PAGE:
PRAGUE -- Reaching anew for peace, President Barack Obama and Russian President Dmitry Medvedev on Thursday signed a treaty to shrink their nations' nuclear arsenals, the biggest such pact between the former Cold War foes in a generation.
Tenaciously negotiated by even the leaders themselves, the treaty commits their nations to slash the number of strategic nuclear warheads by one-third and more than halve the number of missiles, submarines and bombers carrying them.
In a lavish chamber within the Czech capital's presidential castle complex, the two presidents put their names to history. The treaty must be now be ratified by Russia's parliament and by the U.S. Senate, where the White House lobbying effort is under way.
"Today is an important milestone for nuclear security and nonproliferation, and for U.S.-Russia relations," Obama said. Medvedev hailed the signing as a historic event that would launch a new chapter of cooperation between the countries.
The new treaty will shrink the limit of nuclear warheads to 1,550 per country over seven years. That still allows for mutual destruction several times over. But it is intended to send a strong signal that Russia and the U.S. -- which between them own more than 90 percent of the world's nuclear weapons -- are serious about disarmament.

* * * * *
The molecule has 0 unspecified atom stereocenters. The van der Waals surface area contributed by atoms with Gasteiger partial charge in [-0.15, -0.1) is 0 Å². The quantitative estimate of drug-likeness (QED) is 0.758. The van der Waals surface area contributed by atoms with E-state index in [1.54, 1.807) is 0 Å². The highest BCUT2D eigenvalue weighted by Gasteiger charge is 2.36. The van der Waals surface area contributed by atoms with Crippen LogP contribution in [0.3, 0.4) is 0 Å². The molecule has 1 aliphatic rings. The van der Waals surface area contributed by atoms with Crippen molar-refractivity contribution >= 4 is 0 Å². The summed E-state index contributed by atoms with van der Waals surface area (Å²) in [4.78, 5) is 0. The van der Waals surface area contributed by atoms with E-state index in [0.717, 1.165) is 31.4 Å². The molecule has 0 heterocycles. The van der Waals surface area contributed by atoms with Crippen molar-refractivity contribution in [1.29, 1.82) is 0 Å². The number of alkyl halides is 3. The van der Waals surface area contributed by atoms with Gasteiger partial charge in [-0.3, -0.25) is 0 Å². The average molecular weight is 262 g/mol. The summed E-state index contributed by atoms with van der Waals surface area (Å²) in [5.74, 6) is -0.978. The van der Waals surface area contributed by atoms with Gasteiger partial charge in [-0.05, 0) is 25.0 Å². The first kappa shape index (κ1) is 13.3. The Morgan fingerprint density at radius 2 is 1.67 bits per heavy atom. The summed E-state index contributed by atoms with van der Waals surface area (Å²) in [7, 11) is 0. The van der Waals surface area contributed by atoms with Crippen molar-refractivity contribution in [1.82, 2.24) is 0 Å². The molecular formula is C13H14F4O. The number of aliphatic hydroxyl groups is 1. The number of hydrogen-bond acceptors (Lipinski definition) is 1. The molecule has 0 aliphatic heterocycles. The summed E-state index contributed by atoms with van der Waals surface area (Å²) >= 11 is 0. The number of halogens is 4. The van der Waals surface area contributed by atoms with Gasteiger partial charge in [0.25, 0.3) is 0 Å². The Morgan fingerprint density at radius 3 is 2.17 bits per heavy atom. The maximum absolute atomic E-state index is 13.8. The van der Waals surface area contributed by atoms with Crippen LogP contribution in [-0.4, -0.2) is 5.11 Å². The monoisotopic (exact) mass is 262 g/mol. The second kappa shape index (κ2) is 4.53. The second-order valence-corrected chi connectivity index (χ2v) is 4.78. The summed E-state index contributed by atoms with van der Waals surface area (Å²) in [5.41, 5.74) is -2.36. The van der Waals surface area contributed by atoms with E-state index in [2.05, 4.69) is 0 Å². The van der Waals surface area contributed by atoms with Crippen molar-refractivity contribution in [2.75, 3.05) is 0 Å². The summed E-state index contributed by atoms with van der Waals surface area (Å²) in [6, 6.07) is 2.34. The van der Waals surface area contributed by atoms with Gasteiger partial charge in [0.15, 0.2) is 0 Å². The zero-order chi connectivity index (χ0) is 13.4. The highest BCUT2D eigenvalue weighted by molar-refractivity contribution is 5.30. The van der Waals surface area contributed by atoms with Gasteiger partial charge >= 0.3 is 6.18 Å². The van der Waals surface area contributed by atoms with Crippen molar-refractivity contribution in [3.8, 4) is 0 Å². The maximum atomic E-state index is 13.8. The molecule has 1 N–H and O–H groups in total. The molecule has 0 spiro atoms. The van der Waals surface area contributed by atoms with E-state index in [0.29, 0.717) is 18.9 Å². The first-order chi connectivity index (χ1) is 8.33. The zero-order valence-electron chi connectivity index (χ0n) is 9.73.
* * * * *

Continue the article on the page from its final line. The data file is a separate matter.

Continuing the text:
"The result we have obtained is good," Medvedev said.
Inside the hall, the anticipated moment came as the two presidents picked up their pens, glanced at each other and grinned as they signed several documents, with aides transferring the papers back and forth so all would have both signatures. When it was done, the leaders seemed momentarily at a loss, with Medvedev flashing a smile and a shrug before they stood to shake hands.
Obama said the treaty sets a foundation for further cuts in nuclear arms.
And he pledged more conversation with Medvedev about missile defense, which remains a sticky issue between the countries as the U.S. moves ahead with plans it calls no threat to Russia. Obama said the missile defense system envisioned is not aimed at changing the "strategic balance" with Russia but rather as a way to counter launches from other countries.
Medvedev said he was optimistic about reaching a compromise on the matter.